February 13, 2006
Ten years ago I quit working at the Yerkes National Primate Research Center in Atlanta when a teenage research chimpanzee I cared for was euthanized. Jerom was almost 14 years old, and had been experimentally infected with several different strains of HIV beginning at the age of two. His early childhood was spent living with another chimpanzee named Roberta, in a tiny cage in a cinderblock building.
When I began caring for Jerom in 1995, he had been isolated from his two cage mates for a month because he'd gotten so ill. He looked like an AIDS patient before the age of protease inhibitors so wasted he looked like a skeleton, and so weak he could barely hold his head up. On more than one occasion, I saw him cry. I never knew if it was because of the fear, the pain, or the loneliness. After watching him suffer through the illness for at least a year, the researchers ended his life and harvested his tissues for information that was meant to lead to a cure for AIDS. All they ever learned from Jerom's contribution was that HIV causes disease. I learned that chimpanzees deserve dignity and respect, not dart guns and biopsies.
Today, little has changed at the Yerkes campus by most accounts. Hundreds of monkeys and nearly a hundred chimpanzees are confined to tiny cages and subjected to all manner of biomedical and behavioral research. At least 1,300 chimpanzees are estimated to live in facilities around the country. They are used in experiments designed to study hepatitis, HIV, malaria, and a host of other human diseases. Thousands of monkeys are used to study human diseases and addictions, and test the effectiveness and safety of potential human medicines.
Many scientists have come to believe that animal-based basic and applied research are not highly predictive of human responses to disease or medicine, casting doubt on the validity of such work. The merits of the research can be debated, but what is undeniable is that all nonhuman primates suffer when they are kept behind bars, with minimal social companionship, no access to the outdoors, and almost no opportunity to exercise free will.
If the science is suspect and the suffering of the research primates outweighs the utility of the research, we then have a moral obligation to discontinue this practice. The use of primates in biomedical research should be replaced with more efficient and less destructive alternatives. It is likely that the use of nonhuman primates will continue to detract from the effort to develop those alternatives.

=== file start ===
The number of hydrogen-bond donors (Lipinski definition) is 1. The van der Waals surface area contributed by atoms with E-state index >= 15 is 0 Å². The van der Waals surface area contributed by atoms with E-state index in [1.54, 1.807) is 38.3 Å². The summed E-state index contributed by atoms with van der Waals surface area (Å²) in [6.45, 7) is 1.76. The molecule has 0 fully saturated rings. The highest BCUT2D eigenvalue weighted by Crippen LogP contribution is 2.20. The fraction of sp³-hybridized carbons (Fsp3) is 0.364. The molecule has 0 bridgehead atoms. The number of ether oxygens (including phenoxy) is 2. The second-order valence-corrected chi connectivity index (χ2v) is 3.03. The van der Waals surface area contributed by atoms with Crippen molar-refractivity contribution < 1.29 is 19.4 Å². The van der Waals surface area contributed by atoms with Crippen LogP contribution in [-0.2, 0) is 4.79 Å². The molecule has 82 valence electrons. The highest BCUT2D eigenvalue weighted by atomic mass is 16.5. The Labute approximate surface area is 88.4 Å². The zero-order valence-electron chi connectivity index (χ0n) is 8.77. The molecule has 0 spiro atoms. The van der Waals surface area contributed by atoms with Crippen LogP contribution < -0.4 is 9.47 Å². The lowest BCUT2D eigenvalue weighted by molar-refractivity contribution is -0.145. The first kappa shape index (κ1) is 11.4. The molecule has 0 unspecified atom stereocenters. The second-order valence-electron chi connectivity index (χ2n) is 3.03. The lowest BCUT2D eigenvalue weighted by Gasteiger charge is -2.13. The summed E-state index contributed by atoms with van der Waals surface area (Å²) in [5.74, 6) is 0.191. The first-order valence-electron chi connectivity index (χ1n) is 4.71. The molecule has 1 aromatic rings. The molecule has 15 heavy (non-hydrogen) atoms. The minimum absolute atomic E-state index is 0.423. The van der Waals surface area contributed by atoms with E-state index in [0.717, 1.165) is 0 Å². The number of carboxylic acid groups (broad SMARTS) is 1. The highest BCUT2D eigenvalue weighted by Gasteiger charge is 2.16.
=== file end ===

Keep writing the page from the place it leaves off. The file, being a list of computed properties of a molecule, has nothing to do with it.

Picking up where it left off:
I drive by the place where Jerom lived and died almost every day. Cars full of commuters rush back and forth, seemingly oblivious to the suffering of so many monkeys and apes in the buildings behind the trees. Like Atlanta drivers, people around the country also seem unaware of the suffering of those who unwillingly become fodder for grant proposals and research papers. Yet research primates are individuals who matter. How we treat them says everything about us as a culture especially now, when we are so preoccupied with the human tragedies that have unfolded this year. It is important to our moral evolution that we protect and value other beings in our care instead of exploit them for our own gain. It is too late for Jerom, and for many of the chimpanzees he shared his prison with. But a thousand others, and countless generations of future chimpanzees and monkeys need our consideration and our voices to stop this tragedy. Please remember them.
For Jerom, this year and every year, and for handsome Clint who gave his DNA,
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